- Baseball in the Garden of Eden, A Book ReviewPosted 3 years ago
Baseball Pitching Tips – How to Find the Right Grip For Your Changeup!
- Updated: October 3, 2012
There are hundreds of different grips that pitchers use on many different pitches. You really have to experiment and find out what is the most comfortable for you. This definitely applies to throwing the changeup.
I would venture that 95% of all pitchers, at any level of play, use one of the following three grips for the changeup.
One of the very consistent things on the circle change is to remove index finger to the inside of the ball. The index finger is one of your two “power fingers” and you’re not looking for power when throwing the changeup. The other “power finger” is the middle finger. The index finger and thumb form a circle or an okay sign on the side of the baseball and that’s why it called what it is. A very common grip used by several professionals is with the middle and ring fingers on the seams like a 2-seamer. The index finger is curled on the side and rests either against the thumb or if you prefer, just next to it. Some pitchers prefer to put the index finger against the thumb nail. You can grip it like a two-seamer with the middle and ring fingers going along the seams. One of the advantages of the circle change is that quite often it has movement down and away. One drawback is the circle change is tough to master and must be practiced often. Another drawback is that youngster’s sometimes struggle throwing it because their fingers are not long enough. It can also be gripped across the seams. Like I said, find out what’s more comfortable in your hand.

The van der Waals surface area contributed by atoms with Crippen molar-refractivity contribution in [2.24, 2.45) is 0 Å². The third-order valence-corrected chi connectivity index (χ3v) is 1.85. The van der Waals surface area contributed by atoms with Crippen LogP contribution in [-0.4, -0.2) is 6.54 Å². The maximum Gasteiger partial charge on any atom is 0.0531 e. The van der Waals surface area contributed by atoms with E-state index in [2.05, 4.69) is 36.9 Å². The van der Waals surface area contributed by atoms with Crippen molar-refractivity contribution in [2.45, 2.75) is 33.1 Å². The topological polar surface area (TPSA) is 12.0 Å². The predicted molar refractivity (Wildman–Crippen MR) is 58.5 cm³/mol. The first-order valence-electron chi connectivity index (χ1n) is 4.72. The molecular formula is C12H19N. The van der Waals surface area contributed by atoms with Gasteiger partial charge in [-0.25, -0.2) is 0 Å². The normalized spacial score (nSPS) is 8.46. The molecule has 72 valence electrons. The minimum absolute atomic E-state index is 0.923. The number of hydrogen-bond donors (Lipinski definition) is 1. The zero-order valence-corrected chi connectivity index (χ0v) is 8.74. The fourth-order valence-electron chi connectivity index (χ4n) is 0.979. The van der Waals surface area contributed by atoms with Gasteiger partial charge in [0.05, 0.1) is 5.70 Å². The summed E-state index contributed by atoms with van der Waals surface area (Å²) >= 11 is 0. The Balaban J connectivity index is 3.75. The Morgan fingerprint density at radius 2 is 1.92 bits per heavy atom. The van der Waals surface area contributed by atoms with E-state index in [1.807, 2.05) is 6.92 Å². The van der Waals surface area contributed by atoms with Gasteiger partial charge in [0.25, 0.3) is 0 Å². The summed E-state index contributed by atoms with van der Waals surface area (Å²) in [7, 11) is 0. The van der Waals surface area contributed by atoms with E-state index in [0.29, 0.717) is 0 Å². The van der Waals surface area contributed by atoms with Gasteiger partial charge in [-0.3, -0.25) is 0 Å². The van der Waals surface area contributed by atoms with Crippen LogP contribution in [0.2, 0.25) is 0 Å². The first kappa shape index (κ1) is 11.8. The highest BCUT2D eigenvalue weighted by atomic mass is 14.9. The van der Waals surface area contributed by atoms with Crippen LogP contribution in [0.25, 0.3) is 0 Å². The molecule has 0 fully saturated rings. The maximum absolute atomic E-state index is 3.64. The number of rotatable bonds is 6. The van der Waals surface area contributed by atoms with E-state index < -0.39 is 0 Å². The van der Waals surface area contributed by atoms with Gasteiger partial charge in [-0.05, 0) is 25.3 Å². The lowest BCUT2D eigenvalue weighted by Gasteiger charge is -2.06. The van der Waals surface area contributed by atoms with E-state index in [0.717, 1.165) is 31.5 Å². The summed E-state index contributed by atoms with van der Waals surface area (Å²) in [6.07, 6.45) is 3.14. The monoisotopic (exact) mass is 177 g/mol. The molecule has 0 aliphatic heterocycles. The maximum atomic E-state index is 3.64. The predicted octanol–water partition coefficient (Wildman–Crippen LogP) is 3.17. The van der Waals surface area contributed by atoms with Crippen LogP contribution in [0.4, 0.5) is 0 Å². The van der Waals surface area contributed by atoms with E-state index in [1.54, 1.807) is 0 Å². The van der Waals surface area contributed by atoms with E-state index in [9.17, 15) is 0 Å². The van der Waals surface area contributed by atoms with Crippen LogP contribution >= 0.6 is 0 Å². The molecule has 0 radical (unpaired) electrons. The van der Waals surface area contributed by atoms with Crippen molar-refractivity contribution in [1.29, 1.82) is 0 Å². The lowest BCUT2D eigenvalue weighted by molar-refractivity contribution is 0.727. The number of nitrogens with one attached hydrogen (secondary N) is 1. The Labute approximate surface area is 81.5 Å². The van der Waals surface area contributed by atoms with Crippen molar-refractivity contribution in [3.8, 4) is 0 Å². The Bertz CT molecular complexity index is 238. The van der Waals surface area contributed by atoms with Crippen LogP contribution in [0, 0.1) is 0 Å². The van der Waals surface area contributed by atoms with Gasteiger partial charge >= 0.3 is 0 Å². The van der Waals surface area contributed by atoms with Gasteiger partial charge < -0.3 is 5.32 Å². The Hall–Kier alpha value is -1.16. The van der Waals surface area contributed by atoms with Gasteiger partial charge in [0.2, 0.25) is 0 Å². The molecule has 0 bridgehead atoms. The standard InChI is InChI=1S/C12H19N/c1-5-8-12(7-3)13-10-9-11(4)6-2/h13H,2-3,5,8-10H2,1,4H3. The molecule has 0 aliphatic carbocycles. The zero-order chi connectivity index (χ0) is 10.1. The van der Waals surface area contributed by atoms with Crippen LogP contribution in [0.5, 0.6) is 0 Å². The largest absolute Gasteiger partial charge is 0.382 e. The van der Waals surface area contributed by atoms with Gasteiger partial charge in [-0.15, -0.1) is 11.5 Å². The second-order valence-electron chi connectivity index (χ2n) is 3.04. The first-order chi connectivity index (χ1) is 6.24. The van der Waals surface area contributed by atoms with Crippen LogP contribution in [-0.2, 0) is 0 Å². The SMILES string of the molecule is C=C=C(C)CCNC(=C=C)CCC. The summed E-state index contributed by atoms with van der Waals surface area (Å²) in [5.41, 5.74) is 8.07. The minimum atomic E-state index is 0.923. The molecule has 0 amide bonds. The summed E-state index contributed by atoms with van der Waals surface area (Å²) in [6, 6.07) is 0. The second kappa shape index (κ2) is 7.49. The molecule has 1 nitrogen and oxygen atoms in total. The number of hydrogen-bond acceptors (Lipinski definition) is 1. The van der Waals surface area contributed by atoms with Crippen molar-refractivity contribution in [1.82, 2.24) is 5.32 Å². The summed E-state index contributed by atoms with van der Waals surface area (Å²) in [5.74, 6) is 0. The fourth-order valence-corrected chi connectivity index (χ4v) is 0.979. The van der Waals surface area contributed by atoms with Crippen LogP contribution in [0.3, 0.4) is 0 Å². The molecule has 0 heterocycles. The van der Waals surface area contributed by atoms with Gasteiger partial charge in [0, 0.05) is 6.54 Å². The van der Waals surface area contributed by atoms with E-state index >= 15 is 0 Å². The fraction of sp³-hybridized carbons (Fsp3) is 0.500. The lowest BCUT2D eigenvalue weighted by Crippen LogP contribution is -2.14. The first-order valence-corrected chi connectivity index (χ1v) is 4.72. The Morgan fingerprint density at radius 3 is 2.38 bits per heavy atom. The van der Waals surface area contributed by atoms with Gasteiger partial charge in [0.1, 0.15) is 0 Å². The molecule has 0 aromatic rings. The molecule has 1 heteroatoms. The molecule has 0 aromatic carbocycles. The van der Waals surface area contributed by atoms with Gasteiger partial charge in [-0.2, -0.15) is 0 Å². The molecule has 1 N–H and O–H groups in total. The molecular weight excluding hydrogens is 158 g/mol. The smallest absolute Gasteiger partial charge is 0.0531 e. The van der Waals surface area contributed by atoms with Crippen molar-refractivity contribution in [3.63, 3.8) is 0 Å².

The circle change can also be gripped similar to a four-seamer, having the fingers cross over the seams instead of the fingers riding the seams, forming a tic-tac-toe appearance with your fingers and the baseball. Some pitchers grip the ball a little deeper in their hand to slow it down a little. Many pitchers release it with their wrist fairly stiff and like they are pulling down a window shade.
As the name implies, the ball is “choked” back further in the hand.
Generally, the more the ball is “choked” back in the hand, the slower the speed because the ball will not leave your hand as freely. There are many different grips used but the important part is the choking. Sometimes the choke change can be a little tough to control. The pressure points are on the first joints of the fingers and the thumb. Instead of having the loose, relaxed wrist like on the fastball, hold your wrist stiffer and straighter. A big advantage with the “choke change” is that many pitchers find it very comfortable. Let’s face it, it’s the normal grip like their fastball but it’s simply pushed back deeper in the hand. For some, it’s easy to learn.
The only real disadvantage to the choke change is that sometimes, before you learn it and get command of it, it may be high in the strike zone and that’s not where you want to be. Do you know what happens to high changeups? They never make it to the catcher. They usually make it over the left center or right center field fence. Don’t worry if you are bouncing some of them in the dirt but never miss high with your changeup!
This is my personal favorite! Why is it my favorite? First of all, it feels very comfortable in my hand. I find it very easy to throw over the plate, even though I’m an old bag at age 56. I played around with it while playing catch with my son and in no time it all, I was able to throw it pretty well. If I were still pitching, I would have to perfect the height as sometimes I am up in the zone.
I figure half the battle is over already because I can throw it over the plate, and now I just need to work on my height. This is the one I would teach to a youngster! If the youngster feels it is NOT comfortable, then I would experiment with some of the other grips instead. Like I said, one size does not fit all and YOU have to find the grip that is most comfortable for YOU!
The grip with the pitch fork change is like a four-seamer with the horse shoe either facing inside or to the outside. Keep the ball choked back in the hand and don’t break your wrist when throwing it and keep the wrist straight. Follow through with your hand going straight down.